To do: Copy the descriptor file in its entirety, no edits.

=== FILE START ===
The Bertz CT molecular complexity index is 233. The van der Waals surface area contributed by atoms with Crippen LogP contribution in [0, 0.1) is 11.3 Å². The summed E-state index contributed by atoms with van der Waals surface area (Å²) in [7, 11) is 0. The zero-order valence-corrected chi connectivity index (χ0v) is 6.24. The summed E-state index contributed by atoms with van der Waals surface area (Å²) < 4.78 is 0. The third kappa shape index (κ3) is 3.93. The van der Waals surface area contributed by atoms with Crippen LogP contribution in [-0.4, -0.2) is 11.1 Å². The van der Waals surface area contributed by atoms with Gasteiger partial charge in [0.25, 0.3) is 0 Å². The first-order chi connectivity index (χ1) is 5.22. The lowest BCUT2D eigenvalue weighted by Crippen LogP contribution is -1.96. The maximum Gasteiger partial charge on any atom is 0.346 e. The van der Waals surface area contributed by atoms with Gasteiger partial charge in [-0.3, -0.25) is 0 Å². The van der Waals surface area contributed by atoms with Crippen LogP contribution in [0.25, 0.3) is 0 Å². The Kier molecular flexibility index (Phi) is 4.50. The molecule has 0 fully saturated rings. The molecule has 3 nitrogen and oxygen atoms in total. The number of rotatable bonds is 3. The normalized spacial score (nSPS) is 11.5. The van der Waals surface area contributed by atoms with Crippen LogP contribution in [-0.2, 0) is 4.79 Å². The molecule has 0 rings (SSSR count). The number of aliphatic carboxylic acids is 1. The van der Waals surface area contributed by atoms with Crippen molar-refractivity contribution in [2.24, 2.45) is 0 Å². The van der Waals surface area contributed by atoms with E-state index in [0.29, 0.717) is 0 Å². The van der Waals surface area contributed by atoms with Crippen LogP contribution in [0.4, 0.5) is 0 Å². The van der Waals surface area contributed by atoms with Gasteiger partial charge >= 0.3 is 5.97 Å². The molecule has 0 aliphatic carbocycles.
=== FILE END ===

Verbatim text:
The Bertz CT molecular complexity index is 233. The van der Waals surface area contributed by atoms with Crippen LogP contribution in [0, 0.1) is 11.3 Å². The summed E-state index contributed by atoms with van der Waals surface area (Å²) in [7, 11) is 0. The zero-order valence-corrected chi connectivity index (χ0v) is 6.24. The summed E-state index contributed by atoms with van der Waals surface area (Å²) < 4.78 is 0. The third kappa shape index (κ3) is 3.93. The van der Waals surface area contributed by atoms with Crippen LogP contribution in [-0.4, -0.2) is 11.1 Å². The van der Waals surface area contributed by atoms with Gasteiger partial charge in [0.25, 0.3) is 0 Å². The first-order chi connectivity index (χ1) is 5.22. The lowest BCUT2D eigenvalue weighted by Crippen LogP contribution is -1.96. The maximum Gasteiger partial charge on any atom is 0.346 e. The van der Waals surface area contributed by atoms with Gasteiger partial charge in [-0.3, -0.25) is 0 Å². The van der Waals surface area contributed by atoms with Crippen LogP contribution in [0.25, 0.3) is 0 Å². The Kier molecular flexibility index (Phi) is 4.50. The molecule has 0 fully saturated rings. The molecule has 3 nitrogen and oxygen atoms in total. The number of rotatable bonds is 3. The normalized spacial score (nSPS) is 11.5. The van der Waals surface area contributed by atoms with Crippen LogP contribution in [-0.2, 0) is 4.79 Å². The molecule has 0 rings (SSSR count). The number of aliphatic carboxylic acids is 1. The van der Waals surface area contributed by atoms with Crippen molar-refractivity contribution in [2.24, 2.45) is 0 Å². The van der Waals surface area contributed by atoms with E-state index in [0.29, 0.717) is 0 Å². The van der Waals surface area contributed by atoms with Crippen LogP contribution in [0.4, 0.5) is 0 Å². The van der Waals surface area contributed by atoms with Gasteiger partial charge >= 0.3 is 5.97 Å². The molecule has 0 aliphatic carbocycles.